John McWhorter’s Very Different “Critical Race Theory”
By The Editors

John McWhorter teaches linguistics, philosophy and music history at Columbia University. He said, “I’ve been black pretty much for 55 years, and I know how black people feel...” You’re going to be very interested in what else he has to say.

Race is complicated, and we don’t want to pretend to have all the answers. Okay, we don’t even want to pretend to have any answers. But we are interested in hearing from others who can bring wisdom, insight and experience to the table.

One of those people is John McWhorter, who teaches linguistics, philosophy and music history at Columbia University. McWhorter offered this eye-opening analysis of race in the United States today, on a recent episode of Real Time with Bill Maher:

John McWhorter: it’s the strangest thing. Like you read a book like—and you know, we’re going to have to be specific—White Fragility, which basically says that black people are these hot-house flowers where everybody has to tiptoe around us. And you know, we’re always crying, and we’re always angry, and we’re just so very, very, very delicate. I don’t feel like that person. That book is talking down to me, as far as I’m concerned…”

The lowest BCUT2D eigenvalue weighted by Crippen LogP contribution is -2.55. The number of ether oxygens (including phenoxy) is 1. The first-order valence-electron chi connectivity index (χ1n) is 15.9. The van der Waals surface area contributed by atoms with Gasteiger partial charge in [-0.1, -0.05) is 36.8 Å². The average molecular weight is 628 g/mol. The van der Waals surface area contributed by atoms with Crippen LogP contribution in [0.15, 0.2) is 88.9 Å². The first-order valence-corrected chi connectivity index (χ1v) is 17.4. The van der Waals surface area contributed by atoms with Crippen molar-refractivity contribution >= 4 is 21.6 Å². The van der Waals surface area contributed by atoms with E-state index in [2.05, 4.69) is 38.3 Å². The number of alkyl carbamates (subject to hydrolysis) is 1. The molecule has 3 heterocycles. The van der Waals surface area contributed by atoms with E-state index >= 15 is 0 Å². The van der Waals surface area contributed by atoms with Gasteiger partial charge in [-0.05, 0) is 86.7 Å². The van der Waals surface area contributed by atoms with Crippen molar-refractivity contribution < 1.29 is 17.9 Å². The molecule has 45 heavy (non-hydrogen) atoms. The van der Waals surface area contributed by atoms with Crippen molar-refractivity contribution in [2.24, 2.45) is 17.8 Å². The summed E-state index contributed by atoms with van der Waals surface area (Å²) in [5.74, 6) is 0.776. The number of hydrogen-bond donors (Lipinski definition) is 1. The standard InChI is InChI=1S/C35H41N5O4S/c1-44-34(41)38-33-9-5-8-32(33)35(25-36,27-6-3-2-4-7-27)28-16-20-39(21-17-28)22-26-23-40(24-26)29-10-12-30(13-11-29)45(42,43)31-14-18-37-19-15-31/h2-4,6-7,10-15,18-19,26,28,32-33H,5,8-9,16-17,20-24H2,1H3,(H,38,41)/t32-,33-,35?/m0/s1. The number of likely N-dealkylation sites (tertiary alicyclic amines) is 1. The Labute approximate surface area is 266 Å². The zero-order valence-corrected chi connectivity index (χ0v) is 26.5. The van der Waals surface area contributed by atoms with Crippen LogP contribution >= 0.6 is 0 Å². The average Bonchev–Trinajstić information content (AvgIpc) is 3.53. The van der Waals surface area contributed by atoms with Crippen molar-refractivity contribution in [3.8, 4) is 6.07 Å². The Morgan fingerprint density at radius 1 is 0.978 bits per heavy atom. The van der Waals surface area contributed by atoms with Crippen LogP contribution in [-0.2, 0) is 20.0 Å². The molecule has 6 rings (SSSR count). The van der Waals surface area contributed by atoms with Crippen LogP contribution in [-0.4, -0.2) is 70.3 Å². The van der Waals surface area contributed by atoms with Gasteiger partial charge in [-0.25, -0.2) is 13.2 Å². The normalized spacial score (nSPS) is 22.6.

Bill Maher: it really should be called “Black Fragility”…er—

John McWhorter: yes, yes. It should be used to keep tables from wobbling. That is the only use for that book. And yet, you look on Facebook and you have people saying, “I’m doing the work,” and reading this book. And I think to myself, “They are doing the work of making me into a perfect idiot.”

John McWhorter is a scholar; and if you find his interview with Bill Maher insightful, you will also want to read his recent blog post, “Can We Please Ditch the Term ‘Systemic Racism’? [sic]”—as well as his new book, Nine Nasty Words: English in the Gutter: Then, Now, and Forever.


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